[ $(whoami) == "root" ]
will return 1 (yes) if you are logged in as root and 0 (no) if you are not. The spaces after the open bracket and before the close bracket are necessary because it is actually an alternate of the test statement. If you want to learn more about test (and its alternate [ ]) you can `man test`.
if [ $(whoami) == "root" ]; then
execute root commands
It's a rudimentary implementation but that'll get the job done. I would also consider extrasolar's comment that if it's important that only root execute something then it should be owned and executed by root exclusively. In which case you could chown root.root and chmod 744 the file. I have some that are 700 only but I'm anal with that stuff.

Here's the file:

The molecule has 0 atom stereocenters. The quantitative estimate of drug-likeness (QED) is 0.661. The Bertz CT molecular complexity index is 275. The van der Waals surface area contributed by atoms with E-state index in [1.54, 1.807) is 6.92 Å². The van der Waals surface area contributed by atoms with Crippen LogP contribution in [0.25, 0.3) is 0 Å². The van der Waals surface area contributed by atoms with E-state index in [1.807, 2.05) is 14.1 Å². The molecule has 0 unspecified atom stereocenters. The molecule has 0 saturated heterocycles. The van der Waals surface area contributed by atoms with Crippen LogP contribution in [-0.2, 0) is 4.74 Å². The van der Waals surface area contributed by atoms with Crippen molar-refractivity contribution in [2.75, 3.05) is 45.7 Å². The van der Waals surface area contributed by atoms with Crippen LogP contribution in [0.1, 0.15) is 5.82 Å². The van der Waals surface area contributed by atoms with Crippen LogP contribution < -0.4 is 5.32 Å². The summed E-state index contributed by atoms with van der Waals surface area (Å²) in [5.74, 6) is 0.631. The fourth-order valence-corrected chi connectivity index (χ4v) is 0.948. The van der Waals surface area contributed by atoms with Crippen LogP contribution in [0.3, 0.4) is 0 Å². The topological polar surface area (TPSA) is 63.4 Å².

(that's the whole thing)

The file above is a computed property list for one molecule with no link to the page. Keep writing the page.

A good compromise if you want to have a script for a user with optional root commands, you could use that if statement and instead of warning a user that you aren't root then you could actually make a separate script with the root commands and call it from that script with `su -c "rootscript"` that way it would ask for a password. It seems crude but it'll work. There are certainly better solutions but I'm not an expert.